Past Conversations Archive

People & Planet: Conversations that Make Connections

This conversation series was created during a time (2020) that brought both challenges and change, hurdles and momentum. Many of us were asking: How did we get here? What can we learn? And where will we go from here?

One thing was clear then and is still clear today: It’s all connected. This series of conversations explores the many intersections of our changing global climate and the human and natural systems that also shape our world. Past topics include the planetary health framework, resilient food systems, drinking water contamination – and the connection between biodiversity loss and emerging infectious disease.

We invite you to watch recordings of these conversations below.

Fall 2023 Conversations

Nov. 29
, 2023
12:00 p.m. CT

Minnesota boosts more than just the Land of 10,000 Lakes – it’s home to leading Fortune 500 companies, renowned research universities and institutions, a forward-thinking public sector, and more. All of these things position Minnesota with the momentum to be a global leader in clean technology where groundbreaking ideas can thrive and evolve.

To be successful, existing cleantech collaborators know this work cannot be done alone. Through intentional efforts and supportive ecosystems, a collective approach will further Minnesota as an incubator for cleantech innovations. 

Join Bill Weber, Director of Business Building, 3M Ventures; Mark Sanders, Gemini Chair in Engineering Entrepreneurship, Technological Leadership Institute, University of Minnesota; and Whitney Terrill, Minnesota Solar Energy Industries Project (MNSEIP), for a conversation with Nina Axelson, Founder of Grid Catalyst, as they share perspectives on: 

  • Minnesota’s potential to be a leader in sustainable technology, 
  • How diverse sectors in Minnesota are converging to create integrated solutions on the forefront of cleantech innovation, 
  • The importance of ambition to action,
  • And more!

The conversation will be held in-person.

Corn – a seemingly simple staple commodity – has a versatility range unfamiliar to some consumers. From fields to foods, fuels, fibers and more, this grain is deeply woven into the fabric of human history, sustenance, and innovation.

Corn farming is a complex system of intersections between sustainability, nutrition, and the national and global agricultural landscape. This conversation will delve into the world of corn – exploring its past, present and future potential alongside its journey and historical roots through time.

Join Joanne Slavin, UMN Food Science and Nutrition Professor, Pedro Urriola, UMN Animal Science Assistant Professor, and Rebecca Webster, UMD American Indian Studies Director of Graduate Studies and Associate Professor, for a conversation with Jennifer Schmitt, IonE Senior Research Scientist in Sustainable Food Systems and Fellow, on:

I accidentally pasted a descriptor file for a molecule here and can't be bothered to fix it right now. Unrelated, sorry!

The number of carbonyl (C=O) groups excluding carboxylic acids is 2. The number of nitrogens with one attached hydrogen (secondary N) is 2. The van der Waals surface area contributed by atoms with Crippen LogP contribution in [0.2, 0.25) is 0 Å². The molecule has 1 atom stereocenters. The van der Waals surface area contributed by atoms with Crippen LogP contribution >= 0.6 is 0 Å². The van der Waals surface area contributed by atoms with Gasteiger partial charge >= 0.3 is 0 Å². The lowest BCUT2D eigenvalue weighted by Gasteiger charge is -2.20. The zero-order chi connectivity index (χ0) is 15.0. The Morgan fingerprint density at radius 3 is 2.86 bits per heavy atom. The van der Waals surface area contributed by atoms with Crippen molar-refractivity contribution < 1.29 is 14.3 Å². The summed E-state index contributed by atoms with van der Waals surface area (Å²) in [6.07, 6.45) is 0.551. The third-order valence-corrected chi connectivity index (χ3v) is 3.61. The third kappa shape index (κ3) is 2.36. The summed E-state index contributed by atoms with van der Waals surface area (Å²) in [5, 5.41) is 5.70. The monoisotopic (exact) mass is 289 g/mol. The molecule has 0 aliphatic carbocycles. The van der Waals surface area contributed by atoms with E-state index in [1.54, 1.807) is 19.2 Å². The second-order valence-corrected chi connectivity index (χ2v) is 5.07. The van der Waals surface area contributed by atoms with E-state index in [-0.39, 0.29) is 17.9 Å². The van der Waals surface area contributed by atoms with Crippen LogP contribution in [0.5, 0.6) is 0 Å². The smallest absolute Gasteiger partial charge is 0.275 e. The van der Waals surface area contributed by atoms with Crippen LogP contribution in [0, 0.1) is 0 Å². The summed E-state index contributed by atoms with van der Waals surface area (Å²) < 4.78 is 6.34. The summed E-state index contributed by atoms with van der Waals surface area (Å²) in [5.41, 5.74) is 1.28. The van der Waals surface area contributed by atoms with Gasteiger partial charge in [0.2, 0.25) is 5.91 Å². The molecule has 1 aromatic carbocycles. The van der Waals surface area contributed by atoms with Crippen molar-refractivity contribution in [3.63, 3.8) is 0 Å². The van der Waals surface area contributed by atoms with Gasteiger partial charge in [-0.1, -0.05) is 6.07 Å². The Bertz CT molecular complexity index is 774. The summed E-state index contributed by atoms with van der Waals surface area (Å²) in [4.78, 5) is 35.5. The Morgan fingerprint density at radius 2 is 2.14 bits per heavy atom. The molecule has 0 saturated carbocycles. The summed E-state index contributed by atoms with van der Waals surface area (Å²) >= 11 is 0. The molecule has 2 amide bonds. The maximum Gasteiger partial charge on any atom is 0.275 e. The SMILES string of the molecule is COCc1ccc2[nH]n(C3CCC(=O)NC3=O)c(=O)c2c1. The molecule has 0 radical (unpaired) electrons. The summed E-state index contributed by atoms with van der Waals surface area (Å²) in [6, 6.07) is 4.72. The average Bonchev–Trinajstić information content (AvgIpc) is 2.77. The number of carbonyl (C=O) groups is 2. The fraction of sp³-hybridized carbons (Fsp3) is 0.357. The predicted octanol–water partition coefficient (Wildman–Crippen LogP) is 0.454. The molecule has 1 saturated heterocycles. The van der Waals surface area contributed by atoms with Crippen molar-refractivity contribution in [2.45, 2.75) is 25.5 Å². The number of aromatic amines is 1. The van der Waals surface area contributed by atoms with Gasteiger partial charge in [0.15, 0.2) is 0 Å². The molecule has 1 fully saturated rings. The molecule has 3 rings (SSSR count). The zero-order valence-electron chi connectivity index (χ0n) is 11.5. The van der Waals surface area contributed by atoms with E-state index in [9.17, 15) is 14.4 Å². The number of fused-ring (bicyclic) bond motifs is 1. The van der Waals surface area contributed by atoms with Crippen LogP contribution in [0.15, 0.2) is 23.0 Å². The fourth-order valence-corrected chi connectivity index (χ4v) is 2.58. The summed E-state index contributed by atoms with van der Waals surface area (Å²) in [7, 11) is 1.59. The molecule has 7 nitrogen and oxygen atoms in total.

• Its multifaceted roles in history and contemporary society
  • The various corn strains tailored for specific purposes
  • And more!

The conversation will be streamed virtually with an in-person reception to follow with a couple of our panelists.

Check out our speakers’ favorite corn recipes!

Spring 2023 Conversations

May 25, 2023
12:00 p.m. CT

Join Lakota Ironboy*, Environmental Justice Liaison, Leech Lake Band of Ojibwe, Nfamara Dampha, Research Scientist in Natural Capital & Ecosystem Services, UMN Institute on the Environment, and Sam Grant, Executive Director, Rainbow Research, as they deconstruct the principle of “Common But Differentiated Responsibilities and Respective Capabilities” – part of the United Nations Framework Convention on Climate Change, which was ratified by 198 nations in 1994.

*Lakota Ironboy, Environmental Justice Liaison of the Leech Lake Band of Ojibwe, will no longer be able to join this event conversation on May 25.

Our speakers will connect the global and the local in a candid conversation that ranges from climate and environmental justice issues in Minnesota to national and international differentiated responsibilities in the work to redress climate vulnerabilities, inequalities, and injustice – from intra- and intergenerational perspectives. They’ll dig into a range of policy-relevant questions, including:

  • What obligations do we owe to those overburdened by climate change impacts, including indigenous, marginalized, and underrepresented groups, and the poorest of society? 
  • Who should pay for climate loss and damage, to whom should it be paid, and when?
  • Is climate financing a moral obligation or a form of charity or development assistance?
  • How much and how fast can climate investments reduce inter- and intragenerational inequity?
  • Is climate justice perceived as a human rights matter?
  • Who speaks and who listens to the voiceless, the marginalized, the underserved, and disadvantaged communities?
  • And – how can universities support climate justice for a just transition for all?

These questions are relevant in both academic and public affairs – and yet are often undermined by micro-politics of so-called nationalism and patriotism. We hope this conversation on how to mainstream climate/environmental justice in both research and policy will inspire researchers, advocates, practitioners, and policymakers to deeply reflect on the equity and justice issues at stake due to the global nature of climate change. Expect this conversation to be honest and perhaps difficult for some to assimilate; global and local equity issues require tough, but respectful discussion.

April 18, 2023
11:00 a.m. CT

Meeting our climate goals requires all hands on deck – and public research universities are critical partners in this work, with their capacity for research and discovery, their approach to education, and their commitment to public engagement. This Earth Week, join Shane Stennes, systemwide chief sustainability officer at the University of Minnesota, and Jessica Hellmann, executive director of the Institute on the Environment and university director of the Midwest Carbon Adaptation Science Center, in a conversation digging into: